My vision, shared by most math teachers, I would hope, is that proof would be a central part of every math course. Mathematics is different than other disciplines and the thing that makes it different is that mathematics is a *sense-making* discipline. It’s only in math class that you don’t have to answer to authorities–you can verify results yourself. And, in a truly ideal world, a student would encounter *no* unjustified statement in math class.

If math class isn’t logical and doesn’t make sense, what exactly *is* math class offering? This is our entire business, I say.

I should’ve said in my last comment I use basically your first diagram when teaching Calc I students, so I agree with you that it’s a good way to convince students. The fact that an arc approaches the length of its chord as the sub-tending angle gets small seems pretty intuitive for most people. But the more engaged students usually than ask how we know it’s true, which then requires something equivalent to .

It occurs to me a pretty similar proof is to draw a vector tangent to circumference at with magnitude and call it the derivative of sine at 0. Than it’s easy to see that this magnitude must be the same all around the circle, with just the direction changing. And so the derivative must go as . And it’s easy to convince yourself that s depends on your units for the angle, and so you can find units for which the derivative of sin(x) = cos(x). Though it remains to be shown that the angular units so desired are radians.

]]>I do think it’s important to learn as its own theorem. It says something deep about the sine function and codifies what students already know by looking at the sine function near the origin — the slope of the tangent line @ is 1. I used this fact over and over again in my geometric proofs above.

To establish that , you can just draw a picture of the sine of a very small angle, which will perhaps satisfy 95% of people and bother 5% of people. For those that are bothered, there is the more rigorous proof via the squeeze theorem, but as I mentioned above, that also depends on some geometry, arguably some lower-level and therefore more obvious geometry, but it’s still somewhat involved. Perhaps now, 99% of students will be convinced.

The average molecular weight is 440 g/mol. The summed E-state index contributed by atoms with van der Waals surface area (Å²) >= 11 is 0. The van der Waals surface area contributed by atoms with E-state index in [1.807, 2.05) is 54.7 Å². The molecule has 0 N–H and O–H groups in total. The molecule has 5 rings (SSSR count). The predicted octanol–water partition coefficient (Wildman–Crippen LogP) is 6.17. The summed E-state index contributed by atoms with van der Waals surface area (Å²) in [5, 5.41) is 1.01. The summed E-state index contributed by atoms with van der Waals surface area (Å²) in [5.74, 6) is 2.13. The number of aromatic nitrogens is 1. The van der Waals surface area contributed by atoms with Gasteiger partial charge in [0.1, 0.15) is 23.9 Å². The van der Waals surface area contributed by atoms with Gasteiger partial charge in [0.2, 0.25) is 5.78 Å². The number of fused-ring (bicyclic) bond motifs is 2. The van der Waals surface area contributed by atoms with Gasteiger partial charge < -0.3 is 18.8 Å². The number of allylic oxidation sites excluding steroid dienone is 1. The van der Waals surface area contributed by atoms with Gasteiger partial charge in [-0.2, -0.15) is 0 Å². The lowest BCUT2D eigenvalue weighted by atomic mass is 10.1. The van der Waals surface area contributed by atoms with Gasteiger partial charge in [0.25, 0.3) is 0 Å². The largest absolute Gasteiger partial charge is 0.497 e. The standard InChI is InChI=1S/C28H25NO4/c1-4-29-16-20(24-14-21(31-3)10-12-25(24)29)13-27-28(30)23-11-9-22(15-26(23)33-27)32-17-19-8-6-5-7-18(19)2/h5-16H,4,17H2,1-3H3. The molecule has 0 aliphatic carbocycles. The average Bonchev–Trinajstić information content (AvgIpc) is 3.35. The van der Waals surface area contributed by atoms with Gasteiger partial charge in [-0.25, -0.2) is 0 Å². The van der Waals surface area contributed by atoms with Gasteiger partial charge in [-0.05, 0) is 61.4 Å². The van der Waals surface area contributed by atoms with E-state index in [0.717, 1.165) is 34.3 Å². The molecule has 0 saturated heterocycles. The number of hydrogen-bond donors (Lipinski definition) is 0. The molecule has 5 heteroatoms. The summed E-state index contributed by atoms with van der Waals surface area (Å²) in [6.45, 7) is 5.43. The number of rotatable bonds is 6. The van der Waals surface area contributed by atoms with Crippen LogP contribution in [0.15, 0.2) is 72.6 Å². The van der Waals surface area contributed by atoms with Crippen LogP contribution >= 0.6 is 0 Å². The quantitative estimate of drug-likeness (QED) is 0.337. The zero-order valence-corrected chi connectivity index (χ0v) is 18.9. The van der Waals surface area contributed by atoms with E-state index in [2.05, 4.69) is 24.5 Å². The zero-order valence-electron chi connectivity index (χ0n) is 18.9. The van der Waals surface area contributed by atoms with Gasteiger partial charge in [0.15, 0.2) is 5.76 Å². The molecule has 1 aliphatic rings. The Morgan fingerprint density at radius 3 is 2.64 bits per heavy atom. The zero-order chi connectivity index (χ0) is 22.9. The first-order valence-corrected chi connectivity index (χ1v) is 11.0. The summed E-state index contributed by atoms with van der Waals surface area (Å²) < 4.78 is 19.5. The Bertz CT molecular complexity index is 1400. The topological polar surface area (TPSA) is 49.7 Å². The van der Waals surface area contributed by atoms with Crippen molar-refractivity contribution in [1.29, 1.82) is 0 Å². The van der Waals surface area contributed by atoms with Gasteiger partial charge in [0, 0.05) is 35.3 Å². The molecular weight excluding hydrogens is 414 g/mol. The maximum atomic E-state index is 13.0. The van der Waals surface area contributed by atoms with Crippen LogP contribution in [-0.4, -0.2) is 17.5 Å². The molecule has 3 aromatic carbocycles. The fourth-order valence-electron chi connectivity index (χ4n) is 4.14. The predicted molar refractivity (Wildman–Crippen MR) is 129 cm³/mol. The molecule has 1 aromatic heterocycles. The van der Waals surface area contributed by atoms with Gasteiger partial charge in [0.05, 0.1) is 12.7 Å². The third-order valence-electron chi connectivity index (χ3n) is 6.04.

So if you insist on proving “rigorously” via the squeeze theorem, you’re targeting only those students who find the naive geometric proof unconvincing and the complicated geometric proof convincing.

What I think is unforgivable though, is the abandonment of geometric reasoning in the actual proof of the derivative of sine. As you can see from the above diagram, the proof basically writes itself once you set up the picture. For this one, at least, no knowledge of is even required. You just use the definition of sine and the definition of the derivative and get to work.

By contrast, the algebraic proof of the derivative of sine is boring, tedious, challenging, and unilluminating. And the proof depends crucially on , which was proven geometrically, so you haven’t really gotten rid of geometry, you’ve just locked it away in the basement.

]]>Which in turn is pretty close to .

]]>These types of identities pop their heads up in introductory calculus and precalculus, and it seems as educators (that usually had a lot of math classes) we have been trained in logic and reasoning, so requesting that students prove or verify a statement (especially in this algebraic manipulation setting) seems like a straight forward task that needs little to no explanation. But, in my personal education logic and reasoning was something I never gave much thought to (especially in a calculus type class) and it wasn’t until later in my education that I learned (and fell in love with) logic, as we use the word…

So after that rant, which I apologize for… The question I raise to many of my cohort is: “Should we teach a ‘logic’ course before we expect students to ‘prove’ things or even comprehend conditional statements as many of the theorems in calculus involve?”

Or (as it feels like it is handled now) do we treat logic like it is something born to each person, that has little to nothing said in the classroom?

[I’m just a low level graduate student at a state school, and I’m sorry if I missed something in your post or others comments that answered this, or if this comment is offensive in any way to professionals as yourselves]

]]>Thank you so much for this!

-Sasha ]]>

Also, Grant Sanderson conveys the geometric explanation for the derivative of sin(x) in his new Essence of Calculus, Volume 3: https://youtu.be/S0_qX4VJhMQ

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